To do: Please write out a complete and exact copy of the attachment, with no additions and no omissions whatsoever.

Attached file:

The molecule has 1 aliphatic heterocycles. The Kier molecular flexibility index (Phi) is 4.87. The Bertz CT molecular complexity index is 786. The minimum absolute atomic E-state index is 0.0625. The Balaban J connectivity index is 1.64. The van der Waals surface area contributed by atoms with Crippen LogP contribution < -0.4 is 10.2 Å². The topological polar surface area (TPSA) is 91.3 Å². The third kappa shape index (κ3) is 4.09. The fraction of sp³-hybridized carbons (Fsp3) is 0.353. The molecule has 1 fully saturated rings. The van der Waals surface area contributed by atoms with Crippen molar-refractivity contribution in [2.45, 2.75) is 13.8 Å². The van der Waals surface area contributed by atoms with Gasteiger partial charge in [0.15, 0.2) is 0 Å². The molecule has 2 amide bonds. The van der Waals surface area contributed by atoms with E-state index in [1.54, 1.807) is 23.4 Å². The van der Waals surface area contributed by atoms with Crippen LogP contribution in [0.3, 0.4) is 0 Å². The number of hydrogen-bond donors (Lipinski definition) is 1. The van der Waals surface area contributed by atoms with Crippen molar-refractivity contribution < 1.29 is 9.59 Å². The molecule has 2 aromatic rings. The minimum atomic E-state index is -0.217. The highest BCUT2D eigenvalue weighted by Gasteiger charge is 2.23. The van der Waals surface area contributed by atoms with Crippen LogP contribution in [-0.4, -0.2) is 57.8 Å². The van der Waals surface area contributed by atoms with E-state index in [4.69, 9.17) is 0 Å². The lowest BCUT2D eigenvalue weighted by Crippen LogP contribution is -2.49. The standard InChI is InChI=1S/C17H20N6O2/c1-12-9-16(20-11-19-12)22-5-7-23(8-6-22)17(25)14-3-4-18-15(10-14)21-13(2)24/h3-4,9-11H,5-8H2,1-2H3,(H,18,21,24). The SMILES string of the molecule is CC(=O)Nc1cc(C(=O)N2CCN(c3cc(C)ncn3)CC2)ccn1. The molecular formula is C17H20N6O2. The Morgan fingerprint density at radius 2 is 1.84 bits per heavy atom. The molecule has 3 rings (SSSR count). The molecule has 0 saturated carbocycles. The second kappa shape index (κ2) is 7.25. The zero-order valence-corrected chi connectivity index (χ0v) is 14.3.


The molecule has 1 aliphatic heterocycles. The Kier molecular flexibility index (Phi) is 4.87. The Bertz CT molecular complexity index is 786. The minimum absolute atomic E-state index is 0.0625. The Balaban J connectivity index is 1.64. The van der Waals surface area contributed by atoms with Crippen LogP contribution < -0.4 is 10.2 Å². The topological polar surface area (TPSA) is 91.3 Å². The third kappa shape index (κ3) is 4.09. The fraction of sp³-hybridized carbons (Fsp3) is 0.353. The molecule has 1 fully saturated rings. The van der Waals surface area contributed by atoms with Crippen molar-refractivity contribution in [2.45, 2.75) is 13.8 Å². The van der Waals surface area contributed by atoms with Gasteiger partial charge in [0.15, 0.2) is 0 Å². The molecule has 2 amide bonds. The van der Waals surface area contributed by atoms with E-state index in [1.54, 1.807) is 23.4 Å². The van der Waals surface area contributed by atoms with Crippen LogP contribution in [0.3, 0.4) is 0 Å². The number of hydrogen-bond donors (Lipinski definition) is 1. The van der Waals surface area contributed by atoms with Crippen molar-refractivity contribution < 1.29 is 9.59 Å². The molecule has 2 aromatic rings. The minimum atomic E-state index is -0.217. The highest BCUT2D eigenvalue weighted by Gasteiger charge is 2.23. The van der Waals surface area contributed by atoms with Crippen LogP contribution in [-0.4, -0.2) is 57.8 Å². The van der Waals surface area contributed by atoms with E-state index in [4.69, 9.17) is 0 Å². The lowest BCUT2D eigenvalue weighted by Crippen LogP contribution is -2.49. The standard InChI is InChI=1S/C17H20N6O2/c1-12-9-16(20-11-19-12)22-5-7-23(8-6-22)17(25)14-3-4-18-15(10-14)21-13(2)24/h3-4,9-11H,5-8H2,1-2H3,(H,18,21,24). The SMILES string of the molecule is CC(=O)Nc1cc(C(=O)N2CCN(c3cc(C)ncn3)CC2)ccn1. The molecular formula is C17H20N6O2. The Morgan fingerprint density at radius 2 is 1.84 bits per heavy atom. The molecule has 3 rings (SSSR count). The molecule has 0 saturated carbocycles. The second kappa shape index (κ2) is 7.25. The zero-order valence-corrected chi connectivity index (χ0v) is 14.3.